YES – With all of this said, we do often reach out to clients during the research process if an update is needed to make a certain decision, or if we need clarification that only you can provide. DNA projects tend to be more interactive because we may need you to identify or communicate with close matches. Large projects (75-100 hours) do allow for more frequent midpoint communication. Every project is different, but we hope you trust that your research is in good hands even if you haven’t heard from us in a while.
Is Hiring a Professional Right for You?
We love building beautifully sourced family trees. We love to make discoveries and help you learn about your ancestors. We really love happy clients and will go above and beyond to ensure we have considered every angle of a tough problem. You can always count on us to give each research project our very best effort, leaving no stone unturned in the quest to find answers for our clients. We hope debunking these common client myths will help you feel empowered to make the determination if hiring a professional genealogist is right for you. If it is right for you, contact us!
Sarah Bednall says
I have been trying to do research on my mothers side for somethime.
It’s just so difficult because it’s the common surname of Jones.
I don’t have much money but really need help with it.
Please can you help?
Eric Caudle says
Sarah, thank you for reaching out. If a full research project is not within your budget, you should consider a one-hour consultation. You can speak with one of our researchers, let them know your goal, and they can give you some direction in your research. Please contact us to see if this is something you are interested in.
Detlef Curtis says
I am extremely frustrated with FamilySearch (free). Before they initiated their mass digitizing efforts a few years back, they promised that the digitized product would become so readily available on-line with all of it unfolding in front of your very eyes on your home computer screen. Well, not so much!!
What I found is that records (mine are German records —- microfilms made in the mid-1930s) are actually unavailable now with the explanation being that they can’t be digitized because of “ownership issues” (I’m paraphrasing here). These same records in microfilm format were very available before the switch. Yes, there was a fee and you had to wait and you had to go to a LDS church facility to view BUT at least the data was available.
My messaging with Family Search has been “circular”, sort of like using the word in the definition of it —- ILLOGICAL!. I also get the impression that you have to be a member of the church to gain that privileged access — not possible for me.
Eric Caudle says
Curtis, I received his response from one of our research managers:
“While I cannot speak for the Family History Library, what I do know is that I have found that even when it looks like there is no access to some German records, they can still be available online. I am not a member of the LDS church, and like you, I only have an everyday log-in for FamilySearch, so there is nothing special about what I do or how I access the records.
Some records are digitized but accessing them is a bit convoluted. In search of my ancestor, Peter Paul, born in Germany in about 1682, I used FamilySearch’s “Record Search.” The search results seem to indicate there are no images available to me. There is no camera icon, just a piece of paper icon which tells me that I can simply view the record details but not the record itself.
When I click on the link to that entry that notion that I am out of luck is underscored. “No image available” is printed where the image of the document should be. But when I click on the down-arrow next to “Document Information” I can see the microfilm number, 488543.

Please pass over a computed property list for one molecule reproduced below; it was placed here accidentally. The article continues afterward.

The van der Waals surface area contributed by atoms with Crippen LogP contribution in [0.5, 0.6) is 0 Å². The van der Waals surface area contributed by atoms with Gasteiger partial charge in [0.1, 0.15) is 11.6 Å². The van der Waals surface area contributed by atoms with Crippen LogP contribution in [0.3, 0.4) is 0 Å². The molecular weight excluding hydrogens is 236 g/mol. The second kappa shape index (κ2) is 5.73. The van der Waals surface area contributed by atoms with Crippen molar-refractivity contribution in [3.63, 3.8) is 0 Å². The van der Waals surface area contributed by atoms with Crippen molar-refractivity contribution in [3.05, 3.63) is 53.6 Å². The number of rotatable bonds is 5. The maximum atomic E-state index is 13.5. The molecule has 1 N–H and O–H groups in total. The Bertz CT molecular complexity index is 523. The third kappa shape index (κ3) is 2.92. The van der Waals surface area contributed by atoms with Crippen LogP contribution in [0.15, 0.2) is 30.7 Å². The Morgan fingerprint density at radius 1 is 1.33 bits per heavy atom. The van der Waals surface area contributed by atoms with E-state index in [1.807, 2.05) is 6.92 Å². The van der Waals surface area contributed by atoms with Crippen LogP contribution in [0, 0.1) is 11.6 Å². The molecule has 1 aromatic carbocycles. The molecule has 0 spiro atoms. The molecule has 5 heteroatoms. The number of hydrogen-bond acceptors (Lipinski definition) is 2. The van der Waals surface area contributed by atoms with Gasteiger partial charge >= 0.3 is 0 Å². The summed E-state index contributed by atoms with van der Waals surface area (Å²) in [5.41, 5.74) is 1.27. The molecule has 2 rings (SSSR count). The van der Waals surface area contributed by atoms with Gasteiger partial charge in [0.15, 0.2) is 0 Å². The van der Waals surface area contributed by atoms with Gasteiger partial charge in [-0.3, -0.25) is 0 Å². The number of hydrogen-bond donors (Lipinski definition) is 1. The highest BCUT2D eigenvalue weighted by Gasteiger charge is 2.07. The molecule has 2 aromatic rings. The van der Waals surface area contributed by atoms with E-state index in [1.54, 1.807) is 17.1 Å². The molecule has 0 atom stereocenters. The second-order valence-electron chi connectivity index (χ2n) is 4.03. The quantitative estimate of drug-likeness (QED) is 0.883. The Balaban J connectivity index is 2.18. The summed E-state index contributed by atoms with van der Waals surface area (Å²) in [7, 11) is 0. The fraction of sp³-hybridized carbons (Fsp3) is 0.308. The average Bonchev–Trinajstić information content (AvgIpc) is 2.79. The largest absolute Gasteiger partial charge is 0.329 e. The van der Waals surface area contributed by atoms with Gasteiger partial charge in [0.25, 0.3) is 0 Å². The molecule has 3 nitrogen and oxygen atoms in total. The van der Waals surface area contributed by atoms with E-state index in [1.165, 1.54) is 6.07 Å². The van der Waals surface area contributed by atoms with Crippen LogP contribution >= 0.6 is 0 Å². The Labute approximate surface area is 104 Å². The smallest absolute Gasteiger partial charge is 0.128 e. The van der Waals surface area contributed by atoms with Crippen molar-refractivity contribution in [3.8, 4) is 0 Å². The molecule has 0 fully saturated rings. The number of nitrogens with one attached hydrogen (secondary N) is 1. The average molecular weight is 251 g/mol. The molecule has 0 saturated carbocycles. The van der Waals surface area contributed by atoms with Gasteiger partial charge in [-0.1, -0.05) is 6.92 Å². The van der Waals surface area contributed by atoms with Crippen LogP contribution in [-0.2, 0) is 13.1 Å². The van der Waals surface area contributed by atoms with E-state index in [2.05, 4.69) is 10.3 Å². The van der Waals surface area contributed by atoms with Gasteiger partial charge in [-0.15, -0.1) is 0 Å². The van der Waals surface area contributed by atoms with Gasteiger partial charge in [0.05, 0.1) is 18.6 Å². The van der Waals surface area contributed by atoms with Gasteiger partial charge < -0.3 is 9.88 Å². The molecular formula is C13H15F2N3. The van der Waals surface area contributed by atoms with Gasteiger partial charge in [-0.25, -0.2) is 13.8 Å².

Returning to the search options, I search for that film number which brings me to the page describing the records and linking to the digital images. On the line for microfilm 488543 is the camera icon indicating the digitized photos are available.
The images aren’t indexed, so I have to search them just as I would if they were on microfilm, but I was able to find Peter’s baptismal record pretty easily from there.
I am not sure why the record appears to be unavailable, but I encourage you to locate, if possible, the microfilm number and use that number to find the digitized records. If you come across an icon of a camera with a key over it, that means you must visit your local Family History Center to be able to see digital copies of the records.
Good luck with your searches”
Thanks for sharing this helpful post with us, I found this post very informative. Hope this will help a lot for newbies. Hope you will continue writing well and share with us. I always follow your post and learned lots of things.
Beth Harrison says
Thank you for your feedback and for following our blog!
Detlef Curtis says
Eric — thank you for that information and I will make it a point to not give up too early in the process!
It is worth noting though that the ownership reference I made is attributable
to a response I received when I drilled down to “Support” and their response to me at the time.
Beth Harrison says
Thank you, Detlef!
Bonnie Liebmann says
Brick wall looking for paternity when all 6 brothers are deceased. The one brother who was married to my bio aunt has all info private. I am so far following the DNA and believe I have found the right family. however most of them show as cousins, how much difference is there between a cousin and a half sibling?
Beth Harrison says
Thank you for the reply. We would love to help you but we would need some additional information if you have run into a brick wall with DNA results. You can contact us by filling out the form on our Get in Touch page. Our client solutions specialists can point you in the right direction and give you a free estimate if research is needed.
Colleen Langley says
I am looking for assistance for finding my aunt’s grandmother’s (Ireland) and grand father’s (Bermuda) birth certificates
We have limited knowledge
Are you able to assist?
Beth Harrison says
Hi Colleen, Thank you for reaching out. If you speak to our Client Solutions Specialists, they can give you a free estimate based on your needs. We offer full-service research and 45-minute consultations (and several packages in between). https://www.legacytree.com/contact-us